I stuck to my earlier idea that the top-right would be a repurposed area. The first room shows evidence of a previous party that camped out here and were murdered in their sleep. The room in the middle, which used to be some manner of welcome area, leads to what has at a later point in time been repurposed as a speakeasy bar. I just loved the idea of some weird thieves’ gang or a group of hipsters deciding to build a secret bar in a tomb of horrible evil. Further in the secret areas, however, we see remains of a more serious settlement. The tomb has a waiting area, a place to perform ablutions to the right, and the tomb itself is clean and candle-lit (where do they get the candles? . . . magic). A ruined area after suggests this used to keep records, histories, or other such administration. Lastly, I imagined that the final room was the room of a warden or caretaker. Perhaps, at one point in history, the barrow was watched over by some cleric or monk, dedicated to discover a way to dispose of the Witch Lord for good?

Lighting-wise, I choose to overlay a dull grey darkness, to add to the oppressive feel. Only the stairwell shows a clear light from above, which should form a stark contrast to the rest of the dungeon (and a relief once seen again at the end!). Similarly, the tomb will really pop due to the lit candles surrounding it. The heroes only needed to recover a gemstone but suddenly they see a fully-lit catafalque? Such a bier would hopefully draw the players’ interest.

Aside from that, I wanted to make sure to place a lot of rubble throughout the map, along with a multitude of smudges and shadows to help darken sections. There are two very small details to be found in the maps, only with careful inspection at a zoomed-in level. Each location of secret doors actually has a very thin line on the floor to indicate the walls being moved, as a reward for an attentive player. Similarly, the spear traps actually have small pointed tips on the walls that a perceptive player might spot as a clue.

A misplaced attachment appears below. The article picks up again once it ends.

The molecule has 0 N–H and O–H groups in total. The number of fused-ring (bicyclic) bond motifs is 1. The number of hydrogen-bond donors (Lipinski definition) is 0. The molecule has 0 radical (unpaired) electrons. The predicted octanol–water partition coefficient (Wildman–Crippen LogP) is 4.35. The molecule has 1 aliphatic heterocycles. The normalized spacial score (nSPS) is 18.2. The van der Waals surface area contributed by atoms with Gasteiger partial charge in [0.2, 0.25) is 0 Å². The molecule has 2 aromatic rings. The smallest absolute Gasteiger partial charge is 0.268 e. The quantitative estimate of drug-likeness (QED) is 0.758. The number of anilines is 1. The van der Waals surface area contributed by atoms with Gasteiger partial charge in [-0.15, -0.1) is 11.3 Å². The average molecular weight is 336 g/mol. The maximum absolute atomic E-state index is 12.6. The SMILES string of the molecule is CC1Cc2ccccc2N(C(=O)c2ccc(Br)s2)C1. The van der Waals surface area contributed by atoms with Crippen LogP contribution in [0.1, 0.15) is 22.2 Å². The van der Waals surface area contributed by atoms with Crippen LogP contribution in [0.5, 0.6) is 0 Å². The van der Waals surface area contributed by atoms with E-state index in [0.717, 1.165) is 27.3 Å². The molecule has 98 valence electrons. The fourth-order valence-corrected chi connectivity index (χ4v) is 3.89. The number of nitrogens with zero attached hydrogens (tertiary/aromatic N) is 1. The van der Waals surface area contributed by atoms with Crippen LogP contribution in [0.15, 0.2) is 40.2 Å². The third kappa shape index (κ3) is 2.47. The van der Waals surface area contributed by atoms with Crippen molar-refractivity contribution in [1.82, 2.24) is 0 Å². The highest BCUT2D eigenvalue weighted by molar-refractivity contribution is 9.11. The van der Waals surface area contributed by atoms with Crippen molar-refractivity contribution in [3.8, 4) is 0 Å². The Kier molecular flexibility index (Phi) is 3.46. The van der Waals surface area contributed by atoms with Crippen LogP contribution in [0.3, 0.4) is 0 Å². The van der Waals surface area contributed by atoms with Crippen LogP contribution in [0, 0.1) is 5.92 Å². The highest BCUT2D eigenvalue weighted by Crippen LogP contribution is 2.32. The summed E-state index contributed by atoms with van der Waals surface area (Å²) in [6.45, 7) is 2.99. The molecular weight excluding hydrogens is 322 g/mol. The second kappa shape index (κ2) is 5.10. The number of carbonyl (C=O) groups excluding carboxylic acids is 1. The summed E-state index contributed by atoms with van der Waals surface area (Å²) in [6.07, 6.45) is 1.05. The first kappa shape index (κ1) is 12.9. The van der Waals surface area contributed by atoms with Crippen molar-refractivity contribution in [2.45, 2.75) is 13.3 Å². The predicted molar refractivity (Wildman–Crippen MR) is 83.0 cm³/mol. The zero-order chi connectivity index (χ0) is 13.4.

The final map for Barrow of the Witch Lord. I wanted it to look dark and oppressive, so I adjusted the light to a darkish grey.

The small map above may give a bit of an indication of the feel of the overall map, but I can recommend looking at the larger version in the Reddit post:

Watabou Hex Map Experiment #6

I’d made this map a while ago but hadn’t gotten around to posting about it yet. After a bit of repair of some things I forgot, I can now post this Wonderdraft remake of another Watabou Perilous Shores map.

The original Perilos Shores Generated Map

I liked the large format of this map, and the great number of trees on it. What would be a challenge is those dead trees, as I don’t have an asset for those yet. I ended up choosing to use regular trees but to color them a sickly brown to indicate dead trees. To create more variation, I also tried to color the other oaks with some yellows and reds to create a bit more of a fall look to the map as a whole.

The other thing that I’m practicing right now is making the labels look nicer. For the region label, I chose a Torchbearer style with orange lettering surrounded by a dark red outline, in a font that is reminiscent of that style as well. For the forests and mountains, I tried using a darker font with a light outline, and to vary with the sizes and spacing to indicate major and minor locations. Overall, I think it came out quite nicely, with lots of detail that doesn’t look to cluttered either.

My Wonderdraft version of the map

I uploaded both maps to imgur, so for large versions you should be able to click the maps themselves.